Honolulu, Hawaii, U.S.
Konrad Ng (m. 2003)
Barack Obama's sister
Suhaila Ng, Savita Ng
Maya Kasandra Soetoro
Punahou School 1988,Barnard College B.A. 1993,New York University,University of Hawai'i at Manoa PhD 2006
Barack Obama, Malik Abongo Obama, Auma Obama
Madelyn Dunham, Stanley Armour Dunham, Martodihardjo Soetoro
Cnn official interview obama s sister maya soetoro ng what her brother misses
Maya Kasandra Soetoro-Ng (;) is the maternal half-sister of the 44th United States President Barack Obama. Formerly a high school history teacher, she is currently a Faculty Specialist and Director of Community Outreach and Global Learning at the Spark M. Matsunaga Institute for Peace & Conflict Resolution, which is based in the College of Social Sciences at the University of Hawaii at Manoa.
- Cnn official interview obama s sister maya soetoro ng what her brother misses
- Maya soetoro ng barack obama s sister pt 1
- Early life
- Obama Presidential campaigns
- Personal life
Maya soetoro ng barack obama s sister pt 1
Soetoro-Ng was born Maya Kasandra Soetoro in Saint Carolus Hospital, a Roman Catholic hospital, in Jakarta, Indonesia, to Indonesian businessman Lolo Soetoro and American cultural anthropologist Ann Dunham. Her elder half-brother is the 44th President of the United States, Barack Obama. She has said she was named after American poet Maya Angelou.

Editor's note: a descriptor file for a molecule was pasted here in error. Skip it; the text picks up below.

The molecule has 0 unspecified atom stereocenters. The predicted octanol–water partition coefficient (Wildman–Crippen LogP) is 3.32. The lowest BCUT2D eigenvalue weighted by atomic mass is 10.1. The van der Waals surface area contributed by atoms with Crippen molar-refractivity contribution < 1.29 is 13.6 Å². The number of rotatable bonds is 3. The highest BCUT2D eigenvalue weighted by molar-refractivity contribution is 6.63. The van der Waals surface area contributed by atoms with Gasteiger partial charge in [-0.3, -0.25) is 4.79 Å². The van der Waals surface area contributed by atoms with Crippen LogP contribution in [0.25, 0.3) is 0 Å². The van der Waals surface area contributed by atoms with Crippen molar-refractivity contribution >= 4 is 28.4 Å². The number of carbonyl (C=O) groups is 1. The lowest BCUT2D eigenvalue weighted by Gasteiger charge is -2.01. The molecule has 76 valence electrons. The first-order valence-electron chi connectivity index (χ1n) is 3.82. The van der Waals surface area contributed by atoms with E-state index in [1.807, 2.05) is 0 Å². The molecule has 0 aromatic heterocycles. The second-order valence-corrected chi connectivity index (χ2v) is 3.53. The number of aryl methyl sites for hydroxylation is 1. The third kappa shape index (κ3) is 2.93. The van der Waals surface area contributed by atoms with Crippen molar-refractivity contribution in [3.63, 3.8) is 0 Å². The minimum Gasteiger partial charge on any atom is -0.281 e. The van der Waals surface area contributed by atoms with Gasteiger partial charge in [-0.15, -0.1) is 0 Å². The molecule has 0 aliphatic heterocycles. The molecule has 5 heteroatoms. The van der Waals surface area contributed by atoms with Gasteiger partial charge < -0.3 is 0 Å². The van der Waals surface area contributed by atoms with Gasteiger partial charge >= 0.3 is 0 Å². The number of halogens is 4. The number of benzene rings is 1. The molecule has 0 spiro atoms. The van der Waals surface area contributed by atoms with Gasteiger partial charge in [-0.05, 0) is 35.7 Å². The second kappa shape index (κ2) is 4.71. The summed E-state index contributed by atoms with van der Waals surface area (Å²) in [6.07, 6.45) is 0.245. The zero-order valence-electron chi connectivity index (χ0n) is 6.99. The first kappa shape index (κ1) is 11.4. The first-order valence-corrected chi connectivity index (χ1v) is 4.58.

Soetoro-Ng and Obama spent several years together in Indonesia and in Hawaii before her mother decided to return to Indonesia with her. After her parents divorced in 1980, her father remarried. From this marriage, Soetoro-Ng has another half-brother, Yusuf Aji Soetoro (b. 1981), and a half-sister, Rahayu Nurmaida Soetoro (b. 1984).
While living in Indonesia, Soetoro-Ng was home-schooled by her mother and then attended Jakarta International School from 1981 to 1984. Like Obama, Soetoro-Ng returned to Hawaii and attended the private Punahou School in Honolulu, Hawaii, graduating in 1988.
Soetoro-Ng attended Barnard College in Manhattan, New York. She received an M.A. in secondary language studies and an M.A. in Secondary Education from New York University and a PhD in international comparative education from the University of Hawaii in 2006.
Soetoro-Ng has often spoken warmly about her relationship with her older half-brother, which she says has remained strong even though they have often lived far apart. As adults, they have often celebrated Christmas in Hawaii, and savor the time they spend with their families together.
Soetoro-Ng is currently the Director of Community Outreach and Service Learning at the Spark M. Matsunaga Institute for Peace & Conflict Resolution, which is based in the College of Social Sciences at the University of Hawaii at Manoa. Dr. Soetoro-Ng teaches courses on: Peace Education; the History of Peace Movements; and Leadership for Social Change. She also oversees externships for undergraduates who are majoring or minoring in Peace Studies and coordinates the Institute's community and global service learning programs.